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Celiac.com 01/16/2018 - More and more, people are adopting a gluten-free diet due to perceived health and weight-loss benefits. A team of researchers recently set out to ask people with celiac disease and non-celiac gluten sensitivity about their views on the health effects of gluten, and safety of vaccines and gluten-free food products. The research team included Loren G. Rabinowitz, Haley M. Zylberberg, Alan Levinovitz, Melissa S. Stockwell, Peter H. R. Green, and Benjamin Lebwohl. They are variously affiliated with the Department of Medicine, Celiac Disease Center, Columbia University College of Physicians and Surgeons New York USA; the Department of Philosophy and Religion James Madison University Harrisonburg USA, the Department of Pediatrics Columbia University College of Physicians and Surgeons New York USA, the Department of Population and Family Health, Mailman School of Public Health, Columbia University New York USA, the Department of Epidemiology, Mailman School of Public Health, Columbia University New York USA, and the Celiac Disease Center at Columbia University New York USA. Their team conducted an online survey of celiac and non-celiac gluten sensitivity patients from a celiac disease center e-mail list. They used univariate and multivariate analysis to compare responses from the two groups. The overall response rate was 27%, with 217 non-celiac gluten sensitivity responses, and 1,291 celiac disease responses. Subjects with non-celiac gluten sensitivity were more likely than those with celiac disease to disagree with the statement that "vaccines are safe for people with celiac disease." In all, 41.3% of respondents with non-celiac gluten sensitivity said vaccines are safe for celiacs, while just 26.4% of celiac patients said so. Celiac patients were slightly more likely to decline vaccination when offered, at about 31%, compared with just over 24% of gluten-sensitive respondents. After adjusting for age and gender, non-celiac gluten sensitivity subjects were more likely than celiac disease subjects to avoid genetically modified (GMO) foods, eat only organic products, believe that the FDA is not a reliable source of information, and believe a gluten-free diet will improve energy and concentration. People with non-celiac gluten sensitivity were more likely than those with celiac disease to have doubts about vaccine safety and to believe in the value of non-GMO and organic foods. The team's findings suggest that there might not be enough easily accessible information on gluten and its inclusion in food and drugs, and that may reinforce incorrect beliefs that are contrary to good public health. Source: Springer.com.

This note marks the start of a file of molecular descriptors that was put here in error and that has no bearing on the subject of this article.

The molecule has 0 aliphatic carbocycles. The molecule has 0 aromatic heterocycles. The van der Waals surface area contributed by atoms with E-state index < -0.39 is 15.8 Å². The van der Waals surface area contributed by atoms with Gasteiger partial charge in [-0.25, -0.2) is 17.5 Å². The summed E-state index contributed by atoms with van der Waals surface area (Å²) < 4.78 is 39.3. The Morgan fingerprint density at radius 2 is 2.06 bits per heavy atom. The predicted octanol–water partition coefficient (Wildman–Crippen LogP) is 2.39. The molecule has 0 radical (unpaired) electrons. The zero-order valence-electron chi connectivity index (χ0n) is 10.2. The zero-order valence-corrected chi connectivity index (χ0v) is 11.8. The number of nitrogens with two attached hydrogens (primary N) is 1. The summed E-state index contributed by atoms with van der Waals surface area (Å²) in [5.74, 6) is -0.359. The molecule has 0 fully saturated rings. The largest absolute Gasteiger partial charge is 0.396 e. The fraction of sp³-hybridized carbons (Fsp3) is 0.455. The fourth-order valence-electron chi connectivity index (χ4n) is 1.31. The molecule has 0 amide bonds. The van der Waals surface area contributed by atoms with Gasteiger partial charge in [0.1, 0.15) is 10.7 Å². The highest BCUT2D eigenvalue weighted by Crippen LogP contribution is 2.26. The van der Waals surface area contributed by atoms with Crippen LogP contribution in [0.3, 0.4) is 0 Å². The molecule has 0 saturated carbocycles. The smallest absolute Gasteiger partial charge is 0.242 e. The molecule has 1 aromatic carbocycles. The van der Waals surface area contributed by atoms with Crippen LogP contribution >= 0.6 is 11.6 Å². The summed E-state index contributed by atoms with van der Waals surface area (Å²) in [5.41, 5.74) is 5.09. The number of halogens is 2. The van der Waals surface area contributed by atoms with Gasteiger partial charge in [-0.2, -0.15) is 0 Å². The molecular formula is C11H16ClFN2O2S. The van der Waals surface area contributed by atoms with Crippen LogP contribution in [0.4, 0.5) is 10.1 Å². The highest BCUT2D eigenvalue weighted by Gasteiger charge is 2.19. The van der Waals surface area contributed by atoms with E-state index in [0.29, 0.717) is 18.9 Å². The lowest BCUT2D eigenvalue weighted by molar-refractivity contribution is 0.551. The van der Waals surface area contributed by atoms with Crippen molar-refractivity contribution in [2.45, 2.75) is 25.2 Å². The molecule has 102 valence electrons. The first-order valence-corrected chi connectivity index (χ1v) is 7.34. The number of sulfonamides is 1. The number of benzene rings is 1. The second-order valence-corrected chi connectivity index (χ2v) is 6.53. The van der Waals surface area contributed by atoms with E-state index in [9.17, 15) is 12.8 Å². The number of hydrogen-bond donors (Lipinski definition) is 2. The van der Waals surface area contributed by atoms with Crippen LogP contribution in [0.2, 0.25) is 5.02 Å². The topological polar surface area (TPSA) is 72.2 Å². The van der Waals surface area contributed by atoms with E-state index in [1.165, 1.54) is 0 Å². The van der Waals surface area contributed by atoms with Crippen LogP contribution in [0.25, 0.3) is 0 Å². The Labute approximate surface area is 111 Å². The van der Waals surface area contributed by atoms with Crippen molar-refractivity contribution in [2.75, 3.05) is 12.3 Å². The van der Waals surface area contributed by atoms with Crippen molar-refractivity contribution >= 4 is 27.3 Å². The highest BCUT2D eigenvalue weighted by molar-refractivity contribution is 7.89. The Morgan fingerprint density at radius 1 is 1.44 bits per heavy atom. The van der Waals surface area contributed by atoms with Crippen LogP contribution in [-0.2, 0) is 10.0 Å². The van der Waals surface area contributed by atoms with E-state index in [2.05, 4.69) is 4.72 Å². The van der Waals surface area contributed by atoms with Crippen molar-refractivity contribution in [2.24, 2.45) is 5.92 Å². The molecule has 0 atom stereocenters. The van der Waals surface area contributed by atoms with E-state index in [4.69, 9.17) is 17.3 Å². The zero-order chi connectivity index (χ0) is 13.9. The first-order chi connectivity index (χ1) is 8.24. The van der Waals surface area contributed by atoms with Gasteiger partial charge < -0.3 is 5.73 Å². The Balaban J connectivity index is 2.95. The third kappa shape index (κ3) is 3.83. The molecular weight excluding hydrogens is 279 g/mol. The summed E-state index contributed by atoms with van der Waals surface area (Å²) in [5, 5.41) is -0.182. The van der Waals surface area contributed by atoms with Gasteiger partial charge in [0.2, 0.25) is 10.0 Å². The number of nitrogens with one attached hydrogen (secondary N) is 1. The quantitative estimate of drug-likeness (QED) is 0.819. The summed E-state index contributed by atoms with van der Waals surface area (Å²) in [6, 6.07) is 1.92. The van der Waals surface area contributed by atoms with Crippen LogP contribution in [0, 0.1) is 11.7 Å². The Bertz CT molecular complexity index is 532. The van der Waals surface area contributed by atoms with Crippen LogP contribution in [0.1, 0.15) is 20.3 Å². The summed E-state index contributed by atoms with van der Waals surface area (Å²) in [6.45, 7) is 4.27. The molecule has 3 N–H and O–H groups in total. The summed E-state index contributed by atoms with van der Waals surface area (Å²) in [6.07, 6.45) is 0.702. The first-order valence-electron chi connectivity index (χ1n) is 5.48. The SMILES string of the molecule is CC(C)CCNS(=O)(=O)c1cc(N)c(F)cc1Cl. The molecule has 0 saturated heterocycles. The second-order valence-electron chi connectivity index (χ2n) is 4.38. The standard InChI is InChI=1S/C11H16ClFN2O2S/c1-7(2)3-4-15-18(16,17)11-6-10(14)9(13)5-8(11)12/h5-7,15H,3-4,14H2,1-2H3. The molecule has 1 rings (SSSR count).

Jefferson Adams posted an article in Celiac Disease & Gluten Intolerance ResearchCeliac.com 06/19/2013 - Currently, immunosuppressant drugs are the only real treatment option for most autoimmune disorders, such as celiac disease and Type 1 diabetes. However, researchers are busily exploring the possibilities offered therapeutic vaccines, known as antigen-specific immunotherapy. ImmusanT is one company working to develop a vaccine that will allow patients with celiac disease to safely eat gluten (the antigen). That vaccine is presently undergoing clinical trials. ImmusanT and its research partners are looking to build on their expertise in celiac disease to improve their understanding of antigen-specific immunotherapy for other autoimmune diseases. In Current Opinion in Immunology, researchers Bob Anderson and Bana Jabri describe how identification of pathogenic T cell epitopes (segment of the antigen) and recent initiatives to optimize immune monitoring have helped drive rational vaccine design in human autoimmune diseases. Celiac disease has provided researchers with the first opportunity to design and test epitope-specific immunotherapy with a thorough understanding of disease-causing T cell epitopes. This approach offers "truly customized immunotherapy for patients with celiac disease according to their genetics and the molecular specificity of their immune response to gluten," said Bob Anderson, PhD, MBChB, Chief Scientific Officer of ImmusanT. Because celiac disease shares key features, such as susceptibility genes, presence of autoantibodies and destruction of specific cells, with other autoimmune disorders, like Type 1 diabetes and rheumatoid arthritis, it provides a model for understanding and exploring the triggers and drivers of autoimmunity, in general, write Drs. Bana Jabri and Ludvig Sollid in the Perspectives section in Nature Reviews Immunology. By factoring in the association with the major histocompatibility complex (MHC), post-translation modifications, the antigen and the tissue, researchers can design methods that help to the spot potential drivers of autoimmune disease. Because peptide-specific therapy specifically targets the immune cells that drive the disease process, "it offers the potential to prevent and cure disease, without inducing general immunosuppression," said Bana Jabri, MD, PhD, Director, University of Chicago Celiac Center; Professor, Department of Medicine, Pathology and Pediatrics, University of Chicago; and Senior Scientific Advisor to ImmusanT. Ludvig M. Sollid, MD, PhD, is Director, Centre for Immune Regulation; Professor of Medicine, Department of Immunology, University of Oslo; Consultant, Oslo University Hospital-Rikshospitalet; and member of ImmusanT's Scientific Advisory Board. Dr. Jabri is Co-Chair of the 15(th) International Celiac Disease Symposium to be hosted by the University of Chicago Celiac Disease Center, September 22-25, 2013. The event will draw the world's top scientists and physicians to discuss the most recent scientific advances in managing and treating celiac disease and gluten-related disorders.